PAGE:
PROJECT 2 – Driving a Liquid Crystal Display


You can use the Pi to drive a Liquid Crystal Display (LCD) to display all sorts of information: it could be date, time, system status, disk utilisation, MAC and IP address, etc.

PROJECT 2 - Driving a Liquid Crystal DisplayThe most common LCD is one based on the Hitachi HD44780 chip. This is an LCD controller and driver LSI device with embedded fonts and the ability to create custom characters. The LCD module and driver chip are supplied assembled and have a 14 or 16 pin connection to a PIC, Pi, PC, etc. This can be in a single row 1×14 or 1×16 edge connector or 2×7 or 2×8 0.1″ IDC connector. The complete assemblies are easily obtainable and many manufacturers make their own compatible LCDs so that the devices are entirely interchangeable at the control and functional level though not always with the same physical connection.

The HD44780 is the main driver chip but this is limited to two rows of eight characters each and so for larger LCD modules one or more slave Hitachi HD44100 chips are used. These convert the serial data from the HD44780 into parallel for passing to the display.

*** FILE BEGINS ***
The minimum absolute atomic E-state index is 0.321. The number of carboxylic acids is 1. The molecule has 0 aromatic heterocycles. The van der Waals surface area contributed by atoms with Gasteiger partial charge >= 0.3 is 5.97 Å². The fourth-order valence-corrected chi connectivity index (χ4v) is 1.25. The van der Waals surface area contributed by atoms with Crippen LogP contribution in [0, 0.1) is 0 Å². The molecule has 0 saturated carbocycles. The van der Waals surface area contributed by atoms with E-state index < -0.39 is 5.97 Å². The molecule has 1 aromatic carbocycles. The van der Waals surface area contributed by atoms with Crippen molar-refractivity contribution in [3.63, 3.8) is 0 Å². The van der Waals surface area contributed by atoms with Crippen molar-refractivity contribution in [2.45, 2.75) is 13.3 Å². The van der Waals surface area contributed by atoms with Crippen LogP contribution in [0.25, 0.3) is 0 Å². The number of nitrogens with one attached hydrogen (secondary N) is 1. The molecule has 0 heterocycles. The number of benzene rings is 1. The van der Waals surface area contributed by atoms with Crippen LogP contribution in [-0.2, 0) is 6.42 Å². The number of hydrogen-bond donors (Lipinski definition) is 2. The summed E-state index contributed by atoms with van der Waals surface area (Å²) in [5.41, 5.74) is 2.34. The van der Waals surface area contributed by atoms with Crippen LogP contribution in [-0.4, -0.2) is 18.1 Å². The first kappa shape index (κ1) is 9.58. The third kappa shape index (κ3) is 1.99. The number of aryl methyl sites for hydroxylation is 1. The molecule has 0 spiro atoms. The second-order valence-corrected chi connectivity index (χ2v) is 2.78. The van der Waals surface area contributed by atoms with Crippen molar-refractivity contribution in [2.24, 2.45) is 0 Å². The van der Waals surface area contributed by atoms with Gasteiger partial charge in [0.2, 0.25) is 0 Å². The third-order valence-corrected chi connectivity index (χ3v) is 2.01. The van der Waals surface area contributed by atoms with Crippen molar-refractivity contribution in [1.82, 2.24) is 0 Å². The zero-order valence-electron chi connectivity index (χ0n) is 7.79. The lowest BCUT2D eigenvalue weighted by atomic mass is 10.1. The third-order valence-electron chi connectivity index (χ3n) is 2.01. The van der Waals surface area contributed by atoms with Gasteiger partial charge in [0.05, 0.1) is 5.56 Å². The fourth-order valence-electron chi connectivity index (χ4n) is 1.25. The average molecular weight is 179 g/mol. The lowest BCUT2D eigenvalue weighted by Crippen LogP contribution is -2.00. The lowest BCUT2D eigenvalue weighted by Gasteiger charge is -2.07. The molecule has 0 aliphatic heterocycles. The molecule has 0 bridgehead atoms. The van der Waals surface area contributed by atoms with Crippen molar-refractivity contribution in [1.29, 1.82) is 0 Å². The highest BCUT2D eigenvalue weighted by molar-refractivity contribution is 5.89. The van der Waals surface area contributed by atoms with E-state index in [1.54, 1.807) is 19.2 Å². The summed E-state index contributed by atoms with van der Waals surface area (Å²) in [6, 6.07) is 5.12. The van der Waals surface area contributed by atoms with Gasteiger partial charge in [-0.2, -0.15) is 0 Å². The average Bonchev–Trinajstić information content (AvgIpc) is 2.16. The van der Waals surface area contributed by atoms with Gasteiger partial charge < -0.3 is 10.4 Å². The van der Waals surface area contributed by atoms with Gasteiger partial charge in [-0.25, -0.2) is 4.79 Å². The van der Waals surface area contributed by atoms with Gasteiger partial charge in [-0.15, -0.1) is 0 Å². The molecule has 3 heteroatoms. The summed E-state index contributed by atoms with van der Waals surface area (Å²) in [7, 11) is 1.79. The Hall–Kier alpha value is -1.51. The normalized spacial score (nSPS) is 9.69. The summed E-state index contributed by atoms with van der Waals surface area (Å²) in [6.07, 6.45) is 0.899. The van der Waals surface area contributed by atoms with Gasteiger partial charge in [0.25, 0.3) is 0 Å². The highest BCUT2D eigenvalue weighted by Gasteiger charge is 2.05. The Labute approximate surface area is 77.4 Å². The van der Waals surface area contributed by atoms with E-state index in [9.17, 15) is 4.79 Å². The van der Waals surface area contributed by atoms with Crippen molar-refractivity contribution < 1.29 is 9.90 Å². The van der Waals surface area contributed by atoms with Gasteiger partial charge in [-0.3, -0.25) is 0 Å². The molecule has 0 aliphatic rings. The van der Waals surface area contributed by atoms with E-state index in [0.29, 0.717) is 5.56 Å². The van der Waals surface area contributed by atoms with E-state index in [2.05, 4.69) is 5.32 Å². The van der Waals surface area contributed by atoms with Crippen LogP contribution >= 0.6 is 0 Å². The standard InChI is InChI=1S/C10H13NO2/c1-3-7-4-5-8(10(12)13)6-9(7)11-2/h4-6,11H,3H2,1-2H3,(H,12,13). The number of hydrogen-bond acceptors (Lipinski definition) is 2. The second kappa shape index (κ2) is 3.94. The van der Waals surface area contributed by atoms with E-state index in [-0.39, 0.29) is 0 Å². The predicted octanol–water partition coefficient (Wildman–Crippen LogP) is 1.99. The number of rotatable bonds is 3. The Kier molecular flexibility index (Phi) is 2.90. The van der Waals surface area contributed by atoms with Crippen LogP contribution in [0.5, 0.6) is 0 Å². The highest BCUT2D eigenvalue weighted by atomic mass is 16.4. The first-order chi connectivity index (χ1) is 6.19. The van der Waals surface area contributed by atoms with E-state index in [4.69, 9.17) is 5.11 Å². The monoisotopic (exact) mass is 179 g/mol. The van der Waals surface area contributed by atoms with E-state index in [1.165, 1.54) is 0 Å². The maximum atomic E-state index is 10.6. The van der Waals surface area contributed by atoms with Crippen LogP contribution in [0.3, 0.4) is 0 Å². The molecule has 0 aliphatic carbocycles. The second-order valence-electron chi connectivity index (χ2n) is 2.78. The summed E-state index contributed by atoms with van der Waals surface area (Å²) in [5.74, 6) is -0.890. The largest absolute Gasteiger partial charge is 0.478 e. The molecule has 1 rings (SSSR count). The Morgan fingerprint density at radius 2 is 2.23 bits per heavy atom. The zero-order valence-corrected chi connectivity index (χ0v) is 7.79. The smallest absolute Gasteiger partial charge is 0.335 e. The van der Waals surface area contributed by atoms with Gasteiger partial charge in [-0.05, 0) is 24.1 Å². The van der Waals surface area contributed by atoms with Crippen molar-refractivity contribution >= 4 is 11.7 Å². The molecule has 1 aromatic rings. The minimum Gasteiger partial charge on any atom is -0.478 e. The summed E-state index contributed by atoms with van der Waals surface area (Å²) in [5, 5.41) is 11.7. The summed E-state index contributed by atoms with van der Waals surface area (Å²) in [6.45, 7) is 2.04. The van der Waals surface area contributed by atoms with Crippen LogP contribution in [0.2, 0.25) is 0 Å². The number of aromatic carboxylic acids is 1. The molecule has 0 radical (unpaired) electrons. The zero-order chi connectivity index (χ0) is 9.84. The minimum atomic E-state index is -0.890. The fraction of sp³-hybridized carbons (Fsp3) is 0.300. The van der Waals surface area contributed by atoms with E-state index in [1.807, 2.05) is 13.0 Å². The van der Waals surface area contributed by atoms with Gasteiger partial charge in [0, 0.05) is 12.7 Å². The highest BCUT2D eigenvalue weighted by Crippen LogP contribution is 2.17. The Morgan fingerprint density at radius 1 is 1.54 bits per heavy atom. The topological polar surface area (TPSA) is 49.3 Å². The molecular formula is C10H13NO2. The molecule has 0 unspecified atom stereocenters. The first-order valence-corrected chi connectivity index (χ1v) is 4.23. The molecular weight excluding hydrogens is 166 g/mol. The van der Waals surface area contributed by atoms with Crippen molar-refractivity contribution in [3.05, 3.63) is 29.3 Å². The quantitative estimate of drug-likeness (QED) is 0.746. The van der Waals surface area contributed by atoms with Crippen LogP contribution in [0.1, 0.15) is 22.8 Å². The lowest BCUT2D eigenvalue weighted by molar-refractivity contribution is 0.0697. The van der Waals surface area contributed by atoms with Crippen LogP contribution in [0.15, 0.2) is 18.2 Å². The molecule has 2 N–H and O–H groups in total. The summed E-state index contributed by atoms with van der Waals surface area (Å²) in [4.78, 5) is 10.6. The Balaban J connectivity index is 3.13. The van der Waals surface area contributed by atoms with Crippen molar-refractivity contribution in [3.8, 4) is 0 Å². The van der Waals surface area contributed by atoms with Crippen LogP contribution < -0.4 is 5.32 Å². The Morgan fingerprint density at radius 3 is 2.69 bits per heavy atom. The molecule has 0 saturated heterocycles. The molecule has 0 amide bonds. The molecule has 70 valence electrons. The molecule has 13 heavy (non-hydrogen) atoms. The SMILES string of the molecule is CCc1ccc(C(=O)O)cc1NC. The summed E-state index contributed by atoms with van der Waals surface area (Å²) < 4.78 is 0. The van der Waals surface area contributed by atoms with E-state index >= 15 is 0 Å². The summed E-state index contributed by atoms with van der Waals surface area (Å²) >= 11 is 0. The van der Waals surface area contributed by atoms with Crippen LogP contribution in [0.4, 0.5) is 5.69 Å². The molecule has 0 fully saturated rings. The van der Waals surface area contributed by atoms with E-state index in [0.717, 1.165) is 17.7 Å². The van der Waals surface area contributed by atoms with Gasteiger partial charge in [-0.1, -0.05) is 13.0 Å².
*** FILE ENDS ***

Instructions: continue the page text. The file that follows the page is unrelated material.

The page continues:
PROJECT 2 - Driving a Liquid Crystal Display SchematicThe circuit I used is the one provided by Matt Hawkins at This uses a 4-bit interface to minimise the number of GPIO outputs required but has to send the high and low bit data in two write operations. I used Ciseco’s Slice of Pi board to expose the appropriate pins but you could just use single patch leads and connect directly to the 26-way header. The circuit diagram is shown here but a table of connections is below if you prefer that type of format. The connections in red are for the LCD’s backlight, if it has one. The 560R resistor is to protect the backlight in the event there is no built-in over-current protection.


For more detail: PROJECT 2 – Driving a Liquid Crystal Display

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